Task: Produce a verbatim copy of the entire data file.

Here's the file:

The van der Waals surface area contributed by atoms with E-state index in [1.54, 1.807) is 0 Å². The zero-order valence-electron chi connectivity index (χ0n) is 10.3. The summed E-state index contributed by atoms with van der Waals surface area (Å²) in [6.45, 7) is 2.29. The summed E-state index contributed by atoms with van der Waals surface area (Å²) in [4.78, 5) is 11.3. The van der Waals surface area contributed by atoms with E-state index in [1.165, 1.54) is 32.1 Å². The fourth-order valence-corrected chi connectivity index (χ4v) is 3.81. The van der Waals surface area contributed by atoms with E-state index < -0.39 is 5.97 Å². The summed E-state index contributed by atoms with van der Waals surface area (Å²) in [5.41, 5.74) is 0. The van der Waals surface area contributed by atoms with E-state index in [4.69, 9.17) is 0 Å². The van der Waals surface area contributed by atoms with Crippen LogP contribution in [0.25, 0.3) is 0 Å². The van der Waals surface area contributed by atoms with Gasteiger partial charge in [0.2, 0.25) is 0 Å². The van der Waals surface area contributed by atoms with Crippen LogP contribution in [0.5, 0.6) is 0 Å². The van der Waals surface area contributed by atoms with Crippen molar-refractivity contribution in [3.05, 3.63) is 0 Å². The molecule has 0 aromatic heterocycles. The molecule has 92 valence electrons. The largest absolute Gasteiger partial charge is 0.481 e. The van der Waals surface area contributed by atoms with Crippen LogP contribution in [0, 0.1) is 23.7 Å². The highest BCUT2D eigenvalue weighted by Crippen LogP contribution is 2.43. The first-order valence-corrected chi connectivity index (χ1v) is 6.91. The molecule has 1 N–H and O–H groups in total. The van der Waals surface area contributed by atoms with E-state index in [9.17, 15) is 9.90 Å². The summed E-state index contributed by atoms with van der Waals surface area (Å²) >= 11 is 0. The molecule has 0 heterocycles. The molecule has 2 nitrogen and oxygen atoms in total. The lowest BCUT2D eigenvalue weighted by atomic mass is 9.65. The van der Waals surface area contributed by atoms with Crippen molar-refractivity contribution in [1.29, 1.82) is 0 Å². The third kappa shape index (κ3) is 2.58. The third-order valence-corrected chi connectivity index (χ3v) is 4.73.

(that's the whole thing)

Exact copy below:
The van der Waals surface area contributed by atoms with E-state index in [1.54, 1.807) is 0 Å². The zero-order valence-electron chi connectivity index (χ0n) is 10.3. The summed E-state index contributed by atoms with van der Waals surface area (Å²) in [6.45, 7) is 2.29. The summed E-state index contributed by atoms with van der Waals surface area (Å²) in [4.78, 5) is 11.3. The van der Waals surface area contributed by atoms with E-state index in [1.165, 1.54) is 32.1 Å². The fourth-order valence-corrected chi connectivity index (χ4v) is 3.81. The van der Waals surface area contributed by atoms with E-state index < -0.39 is 5.97 Å². The summed E-state index contributed by atoms with van der Waals surface area (Å²) in [5.41, 5.74) is 0. The van der Waals surface area contributed by atoms with E-state index in [4.69, 9.17) is 0 Å². The van der Waals surface area contributed by atoms with Crippen LogP contribution in [0.25, 0.3) is 0 Å². The van der Waals surface area contributed by atoms with Gasteiger partial charge in [0.2, 0.25) is 0 Å². The van der Waals surface area contributed by atoms with Crippen LogP contribution in [0.5, 0.6) is 0 Å². The van der Waals surface area contributed by atoms with Crippen molar-refractivity contribution in [3.05, 3.63) is 0 Å². The molecule has 0 aromatic heterocycles. The molecule has 92 valence electrons. The largest absolute Gasteiger partial charge is 0.481 e. The van der Waals surface area contributed by atoms with Crippen LogP contribution in [0, 0.1) is 23.7 Å². The highest BCUT2D eigenvalue weighted by Crippen LogP contribution is 2.43. The first-order valence-corrected chi connectivity index (χ1v) is 6.91. The molecule has 1 N–H and O–H groups in total. The van der Waals surface area contributed by atoms with E-state index in [9.17, 15) is 9.90 Å². The summed E-state index contributed by atoms with van der Waals surface area (Å²) >= 11 is 0. The molecule has 0 heterocycles. The molecule has 2 nitrogen and oxygen atoms in total. The lowest BCUT2D eigenvalue weighted by atomic mass is 9.65. The van der Waals surface area contributed by atoms with Crippen molar-refractivity contribution in [1.29, 1.82) is 0 Å². The third kappa shape index (κ3) is 2.58. The third-order valence-corrected chi connectivity index (χ3v) is 4.73.